Portfolio Dynamics Are Difficult to Understand
“The risk of a portfolio is not a linear function of the vector of its components. Rather, the variance of a portfolio is a quadratic function of its composition. This thwarts the intuition of most Analysts and Investors. Indeed, the nature of risk may be the single most important argument for the use of quantitative analysis in investment management. Neither Investors nor Analysts can be blamed for this fact. Nor can Harry Markowitz. Nature made risk a quadratic function. Markowitz only discovered it.” William Sharpe
Studies conducted by psychologists have consistently illustrated how human beings have difficulty with correctly integrating multiple sources of information. Even when factors can be combined in a linear function, human experts across disparate fields such as law and medicine fail to perform as well as a simple regression model. This problem becomes especially prevalent when dealing with convex or non-linear problems. William Sharpe won the Nobel Prize for simplifying an otherwise highly counterintuitive quadratic solution (brought forth by Harry Markowitz) into a linear framework. This model is known to many as the CAPM, and unfortunately the model required too many simplifying assumptions to make it work. Subsequent research showed that several of these assumptions did not appear to hold true in capital markets. The greatest violation was the assumption of a positive expected linear relationship between beta and future returns (systematic risk). In practice, research showed that beta was either negatively related or had no clear relationship to future returns and displayed more of a non-linear profile.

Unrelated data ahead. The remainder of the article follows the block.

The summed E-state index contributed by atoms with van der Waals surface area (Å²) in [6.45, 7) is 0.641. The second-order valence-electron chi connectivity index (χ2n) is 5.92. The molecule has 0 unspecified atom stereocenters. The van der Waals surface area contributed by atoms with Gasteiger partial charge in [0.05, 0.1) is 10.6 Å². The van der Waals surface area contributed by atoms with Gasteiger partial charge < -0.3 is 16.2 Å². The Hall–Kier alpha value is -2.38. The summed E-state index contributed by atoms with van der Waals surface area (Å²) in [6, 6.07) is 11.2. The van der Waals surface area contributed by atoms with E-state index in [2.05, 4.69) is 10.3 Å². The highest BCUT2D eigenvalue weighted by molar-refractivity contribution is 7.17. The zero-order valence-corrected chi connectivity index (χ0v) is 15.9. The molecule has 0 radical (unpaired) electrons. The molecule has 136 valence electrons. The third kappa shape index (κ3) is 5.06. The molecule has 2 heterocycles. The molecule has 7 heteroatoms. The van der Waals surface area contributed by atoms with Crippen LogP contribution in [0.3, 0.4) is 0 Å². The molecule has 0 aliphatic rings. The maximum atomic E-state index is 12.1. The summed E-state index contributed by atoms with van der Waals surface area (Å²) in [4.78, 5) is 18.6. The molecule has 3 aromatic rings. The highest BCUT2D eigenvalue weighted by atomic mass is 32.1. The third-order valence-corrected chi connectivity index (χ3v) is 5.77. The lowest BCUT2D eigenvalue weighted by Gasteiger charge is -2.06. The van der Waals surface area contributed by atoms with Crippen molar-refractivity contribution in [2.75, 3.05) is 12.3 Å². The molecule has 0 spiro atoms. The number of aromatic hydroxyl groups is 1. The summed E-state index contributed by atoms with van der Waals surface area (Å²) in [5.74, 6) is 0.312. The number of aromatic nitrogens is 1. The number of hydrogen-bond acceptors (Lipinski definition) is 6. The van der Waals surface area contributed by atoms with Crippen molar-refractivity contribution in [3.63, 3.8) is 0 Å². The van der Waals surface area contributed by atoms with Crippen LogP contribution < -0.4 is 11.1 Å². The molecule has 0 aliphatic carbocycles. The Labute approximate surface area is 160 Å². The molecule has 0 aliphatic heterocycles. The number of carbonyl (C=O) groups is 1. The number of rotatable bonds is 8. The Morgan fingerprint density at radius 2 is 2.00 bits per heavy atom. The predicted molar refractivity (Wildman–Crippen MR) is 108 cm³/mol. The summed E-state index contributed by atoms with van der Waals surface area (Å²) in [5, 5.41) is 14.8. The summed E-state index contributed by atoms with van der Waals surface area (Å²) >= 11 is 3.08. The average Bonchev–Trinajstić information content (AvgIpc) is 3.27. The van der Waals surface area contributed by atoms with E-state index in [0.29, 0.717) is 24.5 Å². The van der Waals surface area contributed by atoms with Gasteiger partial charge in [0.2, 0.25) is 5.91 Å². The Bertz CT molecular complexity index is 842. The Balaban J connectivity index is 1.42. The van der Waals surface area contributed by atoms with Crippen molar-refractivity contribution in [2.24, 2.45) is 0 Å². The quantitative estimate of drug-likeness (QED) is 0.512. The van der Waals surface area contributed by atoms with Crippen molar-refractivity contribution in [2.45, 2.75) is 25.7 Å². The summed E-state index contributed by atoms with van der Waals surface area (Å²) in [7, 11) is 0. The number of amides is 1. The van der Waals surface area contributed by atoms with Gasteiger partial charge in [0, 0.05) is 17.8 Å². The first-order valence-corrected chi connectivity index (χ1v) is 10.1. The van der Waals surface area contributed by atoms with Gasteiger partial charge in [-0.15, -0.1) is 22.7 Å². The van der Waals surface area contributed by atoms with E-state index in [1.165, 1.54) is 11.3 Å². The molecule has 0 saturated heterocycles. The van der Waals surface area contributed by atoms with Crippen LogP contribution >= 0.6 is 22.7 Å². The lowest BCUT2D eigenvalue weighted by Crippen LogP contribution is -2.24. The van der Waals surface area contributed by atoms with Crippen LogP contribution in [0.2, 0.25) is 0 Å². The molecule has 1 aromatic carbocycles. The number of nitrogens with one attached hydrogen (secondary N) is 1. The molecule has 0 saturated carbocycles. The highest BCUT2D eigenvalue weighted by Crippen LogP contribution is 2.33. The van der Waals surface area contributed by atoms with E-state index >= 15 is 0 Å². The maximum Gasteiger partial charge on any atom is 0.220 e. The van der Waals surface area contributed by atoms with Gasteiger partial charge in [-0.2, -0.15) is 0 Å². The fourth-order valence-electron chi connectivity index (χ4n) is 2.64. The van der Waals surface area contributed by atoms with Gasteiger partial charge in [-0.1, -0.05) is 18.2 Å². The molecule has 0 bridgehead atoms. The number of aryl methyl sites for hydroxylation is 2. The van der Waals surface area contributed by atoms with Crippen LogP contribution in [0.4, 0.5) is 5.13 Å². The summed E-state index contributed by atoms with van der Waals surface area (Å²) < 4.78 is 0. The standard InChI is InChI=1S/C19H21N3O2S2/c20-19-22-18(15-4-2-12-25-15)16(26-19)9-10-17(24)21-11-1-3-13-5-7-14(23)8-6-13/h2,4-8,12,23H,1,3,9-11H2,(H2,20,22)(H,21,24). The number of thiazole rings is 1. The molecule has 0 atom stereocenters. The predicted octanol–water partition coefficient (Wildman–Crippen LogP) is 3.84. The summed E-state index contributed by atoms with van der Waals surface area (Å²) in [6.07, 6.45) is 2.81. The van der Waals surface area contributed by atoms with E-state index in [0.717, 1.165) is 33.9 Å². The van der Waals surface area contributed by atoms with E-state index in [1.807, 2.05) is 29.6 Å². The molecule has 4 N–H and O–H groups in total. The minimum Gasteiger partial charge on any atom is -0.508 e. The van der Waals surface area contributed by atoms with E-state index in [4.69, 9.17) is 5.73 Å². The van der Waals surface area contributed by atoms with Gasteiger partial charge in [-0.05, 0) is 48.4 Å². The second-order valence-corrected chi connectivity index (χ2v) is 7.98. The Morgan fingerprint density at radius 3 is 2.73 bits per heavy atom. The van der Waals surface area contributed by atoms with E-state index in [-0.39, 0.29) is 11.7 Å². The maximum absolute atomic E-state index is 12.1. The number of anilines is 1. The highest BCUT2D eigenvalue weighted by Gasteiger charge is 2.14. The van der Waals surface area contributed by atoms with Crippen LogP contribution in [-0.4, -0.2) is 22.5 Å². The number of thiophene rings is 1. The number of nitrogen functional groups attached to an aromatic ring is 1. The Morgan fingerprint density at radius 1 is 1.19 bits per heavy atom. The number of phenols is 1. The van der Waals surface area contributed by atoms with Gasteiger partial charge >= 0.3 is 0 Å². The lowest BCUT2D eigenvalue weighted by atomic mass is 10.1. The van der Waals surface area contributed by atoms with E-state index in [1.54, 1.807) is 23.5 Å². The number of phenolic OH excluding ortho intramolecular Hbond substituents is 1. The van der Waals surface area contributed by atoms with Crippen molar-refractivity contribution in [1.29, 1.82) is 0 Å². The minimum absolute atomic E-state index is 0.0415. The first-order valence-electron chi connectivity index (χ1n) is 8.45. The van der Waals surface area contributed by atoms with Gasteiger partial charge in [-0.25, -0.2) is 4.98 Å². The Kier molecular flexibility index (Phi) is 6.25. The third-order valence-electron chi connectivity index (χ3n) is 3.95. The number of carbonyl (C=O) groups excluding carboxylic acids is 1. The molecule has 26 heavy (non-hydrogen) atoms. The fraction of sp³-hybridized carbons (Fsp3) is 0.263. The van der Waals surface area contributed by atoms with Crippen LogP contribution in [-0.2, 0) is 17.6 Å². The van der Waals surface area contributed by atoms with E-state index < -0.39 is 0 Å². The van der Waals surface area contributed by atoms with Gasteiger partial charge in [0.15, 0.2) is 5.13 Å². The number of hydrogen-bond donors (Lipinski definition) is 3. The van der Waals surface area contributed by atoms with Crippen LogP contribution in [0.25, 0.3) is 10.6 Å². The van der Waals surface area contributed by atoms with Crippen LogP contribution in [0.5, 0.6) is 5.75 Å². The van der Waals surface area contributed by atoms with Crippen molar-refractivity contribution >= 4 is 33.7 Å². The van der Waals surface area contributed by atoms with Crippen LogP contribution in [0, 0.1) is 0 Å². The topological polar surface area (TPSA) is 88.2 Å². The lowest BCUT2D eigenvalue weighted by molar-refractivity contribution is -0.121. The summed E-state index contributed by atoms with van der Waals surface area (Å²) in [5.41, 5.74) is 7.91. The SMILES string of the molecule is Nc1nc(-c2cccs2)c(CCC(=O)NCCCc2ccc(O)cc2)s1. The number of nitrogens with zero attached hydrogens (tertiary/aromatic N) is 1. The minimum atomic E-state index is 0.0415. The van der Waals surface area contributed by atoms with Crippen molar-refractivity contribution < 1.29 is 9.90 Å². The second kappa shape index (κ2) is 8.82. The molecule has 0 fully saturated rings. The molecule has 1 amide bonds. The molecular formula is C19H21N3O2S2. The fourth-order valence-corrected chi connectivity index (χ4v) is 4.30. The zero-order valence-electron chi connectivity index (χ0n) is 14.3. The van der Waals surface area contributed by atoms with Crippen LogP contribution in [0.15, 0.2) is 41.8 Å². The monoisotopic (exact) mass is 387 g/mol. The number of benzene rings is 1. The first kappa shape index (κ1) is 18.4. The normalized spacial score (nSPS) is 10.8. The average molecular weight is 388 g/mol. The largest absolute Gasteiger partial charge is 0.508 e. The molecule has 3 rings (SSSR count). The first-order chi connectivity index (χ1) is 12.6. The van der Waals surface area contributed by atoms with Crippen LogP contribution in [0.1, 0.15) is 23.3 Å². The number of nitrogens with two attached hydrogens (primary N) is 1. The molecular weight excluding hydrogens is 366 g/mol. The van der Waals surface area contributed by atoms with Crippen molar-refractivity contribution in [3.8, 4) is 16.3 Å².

The original Markowitz (MPT) framework is very difficult to conceptualize, and leads to portfolios that would otherwise not appear to be logical. Several counter-intuitive properties exist, here are two interesting ones: 1) when the sharpe of most portfolios are high, adding assets that reduce portfolio volatility will increase the sharpe regardless of their returns 2) when the sharpe of most portfolios are close to zero, adding assets with a positive return will increase the sharpe regardless of their volatility. If a human being were to form a portfolio using judgment it is highly unlikely that they would account for these properties. This is where discretionary managers get into trouble– they may have a good understanding of how to forecast returns or generate possible scenarios, but integrating this information is not as straightforward as it appears. This is where portfolio math tends to have most of its value.
Despite the strengths of MPT , it is also important to understand where the math can go wrong. Primarily these flaws stem from the difficulty in estimating noisy time series data and the exacerbation of error that occurs as a function of generating “optimal” solutions. MPT optimization can become highly concentrated and inadvertently maximize allocation mistakes as a function of the degree of instability with inputs such as returns, correlations, and volatilities. However, the math remains functionally correct and is closed related to the math underlying multiple regression models. In the next post, I will show how the different optimization algorithms are related. Most share a common theme that is not clearly discussed in the research.